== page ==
Chapter 28

SPECIAL NOTE: This chapter is the beginning of Volume Two in the official published version of Darkeye. While Volume One had few major changes between versions, Volume Two does contain some mildly significant story changes between the webnovel and published versions. The edited Volume Two will be available for purchase starting November 1st, 2014.

If you enjoy reading Darkeye here and want to support my writing, please consider buying the published versions!

darkeyebanner 2

The hall of hyenas.

The car drove on and on, the night city flashing by them, first a lighted portion, then a dark one. The sky was beginning to turn blue-gray; soon the sun would rise. Occasionally the car’s headlights would light up the startled eyes of a dog standing in the road before it ran for its life.

Mhumhi swayed on his feet in the backseat, trying to keep his balance as the car turned this way and that. Beside him the hyena had actually curled up and gone to sleep. Mhumhi only wished he shared its tranquility; instead he felt sick and frightened. With enough in his stomach he might have vomited.

Up front Maha had managed to turn and face him, keeping the fingers of one hand curled through the chain-link barrier. He could see his own fear mirrored in her eyes. He moved close to her, trying to stay steady on his feet, and licked her fingers.

“It’ll be all right,” he said, trying to keep his voice quiet, but the hulker holding Tareq still turned and glanced back at him.

Maha only looked at him, her eyes wet and puffy.

“I won’t let them hurt you,” he said- a feeble thing to say, trapped in the backseat as he was. She gave a little sob.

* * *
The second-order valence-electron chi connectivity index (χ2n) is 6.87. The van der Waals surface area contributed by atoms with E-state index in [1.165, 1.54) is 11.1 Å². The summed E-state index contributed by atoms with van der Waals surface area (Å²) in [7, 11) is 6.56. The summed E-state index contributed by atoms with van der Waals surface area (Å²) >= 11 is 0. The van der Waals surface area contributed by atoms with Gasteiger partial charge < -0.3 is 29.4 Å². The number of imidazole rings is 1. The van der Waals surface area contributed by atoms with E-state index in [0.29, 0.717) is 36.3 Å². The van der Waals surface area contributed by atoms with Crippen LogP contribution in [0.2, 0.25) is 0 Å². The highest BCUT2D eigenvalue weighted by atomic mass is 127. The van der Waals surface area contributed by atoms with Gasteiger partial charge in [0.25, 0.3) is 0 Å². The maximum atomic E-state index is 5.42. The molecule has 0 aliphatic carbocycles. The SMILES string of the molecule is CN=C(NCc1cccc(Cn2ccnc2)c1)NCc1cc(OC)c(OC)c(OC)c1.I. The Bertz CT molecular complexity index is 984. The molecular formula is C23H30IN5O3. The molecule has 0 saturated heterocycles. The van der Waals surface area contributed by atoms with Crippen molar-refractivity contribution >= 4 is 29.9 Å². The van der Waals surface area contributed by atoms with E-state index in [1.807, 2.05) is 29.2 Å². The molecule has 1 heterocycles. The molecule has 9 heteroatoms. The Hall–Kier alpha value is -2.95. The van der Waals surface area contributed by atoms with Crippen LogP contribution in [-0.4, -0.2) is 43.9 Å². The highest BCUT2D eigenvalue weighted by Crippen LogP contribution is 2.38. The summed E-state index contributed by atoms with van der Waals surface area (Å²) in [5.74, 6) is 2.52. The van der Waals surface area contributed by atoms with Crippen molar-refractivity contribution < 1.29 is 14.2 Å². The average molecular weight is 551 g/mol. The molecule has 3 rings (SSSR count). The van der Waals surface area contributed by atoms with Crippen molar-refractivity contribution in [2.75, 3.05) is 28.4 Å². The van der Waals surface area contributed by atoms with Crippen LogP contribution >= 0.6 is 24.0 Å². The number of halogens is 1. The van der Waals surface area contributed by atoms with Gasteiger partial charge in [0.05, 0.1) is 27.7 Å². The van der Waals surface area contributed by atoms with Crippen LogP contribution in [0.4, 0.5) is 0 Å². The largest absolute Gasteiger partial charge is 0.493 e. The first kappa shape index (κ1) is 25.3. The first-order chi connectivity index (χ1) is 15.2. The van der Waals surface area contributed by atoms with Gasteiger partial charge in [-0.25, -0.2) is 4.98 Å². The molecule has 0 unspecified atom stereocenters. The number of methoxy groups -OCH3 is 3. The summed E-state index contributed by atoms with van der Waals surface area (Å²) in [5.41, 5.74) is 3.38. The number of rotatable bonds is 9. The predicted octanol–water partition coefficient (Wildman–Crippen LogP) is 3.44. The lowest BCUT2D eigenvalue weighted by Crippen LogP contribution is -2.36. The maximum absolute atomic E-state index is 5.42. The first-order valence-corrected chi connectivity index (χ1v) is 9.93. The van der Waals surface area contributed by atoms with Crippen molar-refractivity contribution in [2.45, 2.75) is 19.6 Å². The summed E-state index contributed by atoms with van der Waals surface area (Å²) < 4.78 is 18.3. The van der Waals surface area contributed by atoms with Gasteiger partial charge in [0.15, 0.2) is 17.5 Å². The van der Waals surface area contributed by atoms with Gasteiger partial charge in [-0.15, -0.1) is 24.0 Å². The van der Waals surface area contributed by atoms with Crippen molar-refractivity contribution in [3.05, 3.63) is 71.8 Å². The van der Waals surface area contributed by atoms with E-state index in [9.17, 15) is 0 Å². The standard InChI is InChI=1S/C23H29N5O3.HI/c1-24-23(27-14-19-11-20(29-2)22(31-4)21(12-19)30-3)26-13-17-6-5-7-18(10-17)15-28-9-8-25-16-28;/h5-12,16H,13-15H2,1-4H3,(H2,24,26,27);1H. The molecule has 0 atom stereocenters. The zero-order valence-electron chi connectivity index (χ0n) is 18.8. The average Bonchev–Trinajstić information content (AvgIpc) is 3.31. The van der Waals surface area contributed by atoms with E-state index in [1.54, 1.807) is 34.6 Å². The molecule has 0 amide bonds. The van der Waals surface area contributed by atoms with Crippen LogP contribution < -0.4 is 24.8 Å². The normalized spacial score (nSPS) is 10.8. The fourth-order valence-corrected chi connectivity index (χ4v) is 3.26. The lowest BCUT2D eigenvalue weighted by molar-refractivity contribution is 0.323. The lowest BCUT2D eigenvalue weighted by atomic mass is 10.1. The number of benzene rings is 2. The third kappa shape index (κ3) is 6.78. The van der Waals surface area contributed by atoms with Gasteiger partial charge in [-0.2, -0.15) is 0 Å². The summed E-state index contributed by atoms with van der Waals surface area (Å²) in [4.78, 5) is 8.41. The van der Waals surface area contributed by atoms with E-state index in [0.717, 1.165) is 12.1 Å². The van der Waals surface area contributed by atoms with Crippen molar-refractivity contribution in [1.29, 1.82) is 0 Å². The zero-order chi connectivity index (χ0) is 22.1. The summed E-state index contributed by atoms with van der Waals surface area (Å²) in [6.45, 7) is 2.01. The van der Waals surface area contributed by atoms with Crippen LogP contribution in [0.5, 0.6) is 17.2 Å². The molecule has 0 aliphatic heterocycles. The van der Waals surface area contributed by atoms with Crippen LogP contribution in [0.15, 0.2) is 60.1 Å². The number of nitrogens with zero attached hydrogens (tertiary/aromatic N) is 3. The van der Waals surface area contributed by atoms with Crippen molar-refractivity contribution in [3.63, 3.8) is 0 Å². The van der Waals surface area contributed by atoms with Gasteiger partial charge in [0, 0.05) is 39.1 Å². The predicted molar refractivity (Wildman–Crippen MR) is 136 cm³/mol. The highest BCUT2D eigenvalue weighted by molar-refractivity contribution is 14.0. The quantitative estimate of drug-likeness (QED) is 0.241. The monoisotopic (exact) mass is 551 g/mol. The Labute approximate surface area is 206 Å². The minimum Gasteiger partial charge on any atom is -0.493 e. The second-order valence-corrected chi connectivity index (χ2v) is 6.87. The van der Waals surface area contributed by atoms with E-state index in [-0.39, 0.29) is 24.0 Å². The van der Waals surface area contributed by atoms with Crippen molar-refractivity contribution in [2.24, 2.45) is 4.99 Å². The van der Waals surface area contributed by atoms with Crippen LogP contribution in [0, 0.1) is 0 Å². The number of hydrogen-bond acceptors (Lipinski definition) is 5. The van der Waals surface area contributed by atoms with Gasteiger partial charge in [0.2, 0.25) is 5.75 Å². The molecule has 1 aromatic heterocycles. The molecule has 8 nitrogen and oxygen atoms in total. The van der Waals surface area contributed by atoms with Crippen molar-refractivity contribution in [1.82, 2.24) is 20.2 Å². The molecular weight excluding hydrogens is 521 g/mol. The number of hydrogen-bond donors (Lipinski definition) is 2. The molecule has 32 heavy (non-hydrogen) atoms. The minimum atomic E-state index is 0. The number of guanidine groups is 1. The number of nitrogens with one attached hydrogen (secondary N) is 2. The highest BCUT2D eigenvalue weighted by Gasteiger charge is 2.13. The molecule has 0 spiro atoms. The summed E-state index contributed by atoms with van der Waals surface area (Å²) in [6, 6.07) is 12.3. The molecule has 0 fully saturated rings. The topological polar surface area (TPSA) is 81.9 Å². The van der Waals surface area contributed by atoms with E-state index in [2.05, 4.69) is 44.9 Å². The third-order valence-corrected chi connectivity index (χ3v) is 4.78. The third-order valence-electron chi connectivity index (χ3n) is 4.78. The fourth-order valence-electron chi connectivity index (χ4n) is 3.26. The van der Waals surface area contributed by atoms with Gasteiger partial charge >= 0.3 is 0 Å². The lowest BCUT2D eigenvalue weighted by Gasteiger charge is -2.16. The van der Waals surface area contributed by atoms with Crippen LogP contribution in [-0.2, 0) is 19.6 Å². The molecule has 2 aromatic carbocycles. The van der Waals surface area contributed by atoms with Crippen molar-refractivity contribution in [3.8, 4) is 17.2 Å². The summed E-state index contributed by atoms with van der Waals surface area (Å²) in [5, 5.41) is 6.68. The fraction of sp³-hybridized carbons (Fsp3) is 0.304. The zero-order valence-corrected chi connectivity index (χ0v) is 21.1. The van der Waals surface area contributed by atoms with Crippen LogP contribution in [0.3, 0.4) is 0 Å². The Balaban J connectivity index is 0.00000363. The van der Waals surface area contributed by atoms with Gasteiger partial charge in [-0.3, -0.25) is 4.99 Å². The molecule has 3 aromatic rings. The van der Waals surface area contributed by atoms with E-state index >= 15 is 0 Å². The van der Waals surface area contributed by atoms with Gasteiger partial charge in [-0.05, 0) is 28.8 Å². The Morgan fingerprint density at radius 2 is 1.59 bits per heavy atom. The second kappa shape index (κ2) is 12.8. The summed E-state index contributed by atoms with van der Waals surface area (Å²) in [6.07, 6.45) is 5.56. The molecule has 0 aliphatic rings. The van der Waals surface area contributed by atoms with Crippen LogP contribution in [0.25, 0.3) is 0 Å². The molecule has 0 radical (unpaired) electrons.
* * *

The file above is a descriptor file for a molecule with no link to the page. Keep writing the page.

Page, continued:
“I’m frightened,” she said.

“Don’t be,” said Mhumhi. “If they hurt you, I’ll kill them.”

“No,” she said, wiping her eyes with the back of one hand. “I’m frightened for you, Mhumhi, what if they kill you and- and eat you?”

“They can’t,” Mhumhi said, though it was not as if the awful thought had not occurred to him. He tried not to remember Lamya’s smile, or Lisica’s dead body in her refrigerator.

“Are they hyena-hulkers?” Maha asked, glancing at the sleeping hyena.

“I don’t think so,” said Mhumhi. “They look like normal hulkers, don’t they?”

“Then why is that thing here?”

Mhumhi had no guesses to offer her; it had bewildered him as well. He looked out the back window, vainly hoping to see some sign of Kutta again, but all he saw were empty city streets. The buildings rose tall here, and were sleek and shining with solar panels- they must have been close to the very heart of the city. He wondered why no police had come up to investigate the car yet- this must have been the very heart of their territory. Perhaps the car was simply moving too fast. He’d never even known cars could move in the first place.

“Can you speak to them?” he said, turning back to Maha. “Ask them what they want.”